For Allen Hoe, dealing with the death of his son, Nainoa, remains a daily ordeal. The 1995 Kamehameha Schools graduate, a platoon leader with the 3rd Battalion, 21st Infantry out of Washington, was felled by a sniper's bullet in Mosul, Iraq, on Jan. 22.

"It's been one hell of a ride," Allen Hoe said of the past year. "I know he's gone, but I have a hard time accepting it."

So much emotion still pours forth, "I've gotten used to just crying at the drop of a hat," said Hoe, a Vietnam combat veteran. "It doesn't bother me anymore."

Twice the family has traveled to Fort Lewis, Wash., for events involving Nainoa's unit, and soldiers who were close to him have stayed with the Hoe family here.

"To see and hear and talk to all these young warriors who have done incredible things and to listen to them talk about how much satisfaction they had in performing their mission, for me and my family has been very comforting," Allen Hoe said.

The Marine Corps base at Kane'ohe Bay was shaken to its core when 26 Marines and a sailor with the 1st Battalion, 3rd Marine Regiment were killed on Jan. 26 in western Iraq when the CH-53E Super Stallion they were flying in crashed in a sandstorm. Four crew members out of California also were killed.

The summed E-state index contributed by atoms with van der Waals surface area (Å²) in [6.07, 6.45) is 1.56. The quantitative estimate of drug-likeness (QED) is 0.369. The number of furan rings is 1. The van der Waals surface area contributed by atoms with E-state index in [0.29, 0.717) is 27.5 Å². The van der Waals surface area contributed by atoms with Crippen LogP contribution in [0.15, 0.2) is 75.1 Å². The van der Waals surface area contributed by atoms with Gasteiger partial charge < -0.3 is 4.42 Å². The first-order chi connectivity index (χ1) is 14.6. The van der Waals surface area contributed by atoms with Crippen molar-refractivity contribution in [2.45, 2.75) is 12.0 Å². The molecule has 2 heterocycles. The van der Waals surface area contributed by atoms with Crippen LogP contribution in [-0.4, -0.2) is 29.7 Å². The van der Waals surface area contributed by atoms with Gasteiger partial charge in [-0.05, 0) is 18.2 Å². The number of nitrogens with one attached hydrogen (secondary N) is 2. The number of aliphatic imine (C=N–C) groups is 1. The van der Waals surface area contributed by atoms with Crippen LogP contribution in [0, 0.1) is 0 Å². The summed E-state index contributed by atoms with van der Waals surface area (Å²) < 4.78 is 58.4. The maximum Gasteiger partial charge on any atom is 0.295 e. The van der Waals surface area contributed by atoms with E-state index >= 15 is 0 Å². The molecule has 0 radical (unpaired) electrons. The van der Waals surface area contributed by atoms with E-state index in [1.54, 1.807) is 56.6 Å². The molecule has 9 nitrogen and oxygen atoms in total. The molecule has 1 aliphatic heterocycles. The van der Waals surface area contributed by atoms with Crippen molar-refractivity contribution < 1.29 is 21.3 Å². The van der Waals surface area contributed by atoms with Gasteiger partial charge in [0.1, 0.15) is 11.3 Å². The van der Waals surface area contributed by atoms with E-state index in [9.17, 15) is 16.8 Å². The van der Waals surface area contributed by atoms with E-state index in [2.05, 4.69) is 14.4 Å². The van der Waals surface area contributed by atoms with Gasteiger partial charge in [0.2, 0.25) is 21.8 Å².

At the Creekside tavern in Kailua a Marine hangout owner Shawne Garliepp remembers Marines getting up and talking about those who were killed.

"It was like losing family," she said.

The Hawai'i Marines now are on a cycle of repeat war zone deployments. The 2nd Battalion, 3rd Marine Regiment is just getting back from seven months in Afghanistan.

Six Hawai'i Marines were killed in Afghanistan between May and the end of September, including four from the 2nd Battalion, and two from the unit they replaced, the 3rd Battalion, 3rd Marine Regiment from Hawai'i.

"Desert Storm and some of the other conflicts were so short," Garliepp said. "But this long-term war is very difficult on the wives with their husbands gone. When they come back, I see a lot of change compared to past years."

That includes, understandably, more seriousness.

The year also brought the death of five Pearl Harbor Navy SEALs on June 28 in Afghanistan. Eight SEALs, along with eight members of the Army's 160th Special Operations Aviation Regiment, were killed when a rocket-propelled grenade hit their MH-47 Chinook helicopter. Also killed were three SEALs they were trying to rescue on the ground.

Despite their losses in Iraq, Allen Hoe and Ionatana "John" Ala see merit in the U.S. mission.

"We still have a job to do, and at times we've kind of slipped in terms of letting politics dictate our military strategy," said Allen Hoe, who makes it clear he was never a fan of President Bush. "Our country decided it needed to help Iraq, and I have no qualms about that."

Ala sees progress being made in Iraq. As Iraqi security forces are trained, U.S. troops should be withdrawn, he said.

This year will bring a new round of Hawai'i deployments. About 1,000 Kane'ohe Bay Marines with the 3rd Battalion, 3rd Marines will deploy to Iraq, and 7,000 Schofield Barracks are scheduled to leave for the country next summer.

Reach William Cole at wcole@honoluluadvertiser.com.